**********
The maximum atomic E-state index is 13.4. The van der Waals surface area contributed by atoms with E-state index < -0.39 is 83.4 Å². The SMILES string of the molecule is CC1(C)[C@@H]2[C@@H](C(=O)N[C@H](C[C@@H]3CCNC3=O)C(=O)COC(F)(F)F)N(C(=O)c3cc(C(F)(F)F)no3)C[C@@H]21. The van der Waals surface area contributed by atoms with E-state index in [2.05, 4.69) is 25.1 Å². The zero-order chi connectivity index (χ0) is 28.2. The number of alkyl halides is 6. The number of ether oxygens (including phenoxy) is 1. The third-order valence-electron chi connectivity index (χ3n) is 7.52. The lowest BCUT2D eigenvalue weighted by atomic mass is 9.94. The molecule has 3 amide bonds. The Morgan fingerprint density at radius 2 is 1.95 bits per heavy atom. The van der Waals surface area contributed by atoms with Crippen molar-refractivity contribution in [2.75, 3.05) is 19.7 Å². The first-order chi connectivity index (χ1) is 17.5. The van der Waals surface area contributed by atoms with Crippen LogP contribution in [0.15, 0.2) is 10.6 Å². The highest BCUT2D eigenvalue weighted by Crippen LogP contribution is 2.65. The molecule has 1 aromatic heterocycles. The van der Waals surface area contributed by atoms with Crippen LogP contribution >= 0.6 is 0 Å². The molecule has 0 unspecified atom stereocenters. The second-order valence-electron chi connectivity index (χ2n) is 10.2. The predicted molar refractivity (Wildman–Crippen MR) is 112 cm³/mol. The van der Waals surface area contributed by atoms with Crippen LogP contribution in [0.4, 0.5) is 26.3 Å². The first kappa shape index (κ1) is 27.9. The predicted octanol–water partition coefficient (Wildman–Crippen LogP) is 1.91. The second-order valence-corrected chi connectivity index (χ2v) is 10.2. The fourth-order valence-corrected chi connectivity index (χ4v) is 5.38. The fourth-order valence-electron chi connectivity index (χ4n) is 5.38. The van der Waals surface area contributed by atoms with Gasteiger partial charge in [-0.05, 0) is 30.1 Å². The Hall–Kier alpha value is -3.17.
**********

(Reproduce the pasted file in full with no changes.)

The maximum atomic E-state index is 13.4. The van der Waals surface area contributed by atoms with E-state index < -0.39 is 83.4 Å². The SMILES string of the molecule is CC1(C)[C@@H]2[C@@H](C(=O)N[C@H](C[C@@H]3CCNC3=O)C(=O)COC(F)(F)F)N(C(=O)c3cc(C(F)(F)F)no3)C[C@@H]21. The van der Waals surface area contributed by atoms with E-state index in [2.05, 4.69) is 25.1 Å². The zero-order chi connectivity index (χ0) is 28.2. The number of alkyl halides is 6. The number of ether oxygens (including phenoxy) is 1. The third-order valence-electron chi connectivity index (χ3n) is 7.52. The lowest BCUT2D eigenvalue weighted by atomic mass is 9.94. The molecule has 3 amide bonds. The Morgan fingerprint density at radius 2 is 1.95 bits per heavy atom. The van der Waals surface area contributed by atoms with Crippen molar-refractivity contribution in [2.75, 3.05) is 19.7 Å². The first-order chi connectivity index (χ1) is 17.5. The van der Waals surface area contributed by atoms with Crippen LogP contribution in [0.15, 0.2) is 10.6 Å². The highest BCUT2D eigenvalue weighted by Crippen LogP contribution is 2.65. The molecule has 1 aromatic heterocycles. The van der Waals surface area contributed by atoms with Crippen LogP contribution >= 0.6 is 0 Å². The molecule has 0 unspecified atom stereocenters. The second-order valence-electron chi connectivity index (χ2n) is 10.2. The predicted molar refractivity (Wildman–Crippen MR) is 112 cm³/mol. The van der Waals surface area contributed by atoms with Crippen LogP contribution in [0.4, 0.5) is 26.3 Å². The first kappa shape index (κ1) is 27.9. The predicted octanol–water partition coefficient (Wildman–Crippen LogP) is 1.91. The second-order valence-corrected chi connectivity index (χ2v) is 10.2. The fourth-order valence-corrected chi connectivity index (χ4v) is 5.38. The fourth-order valence-electron chi connectivity index (χ4n) is 5.38. The van der Waals surface area contributed by atoms with Gasteiger partial charge in [-0.05, 0) is 30.1 Å². The Hall–Kier alpha value is -3.17.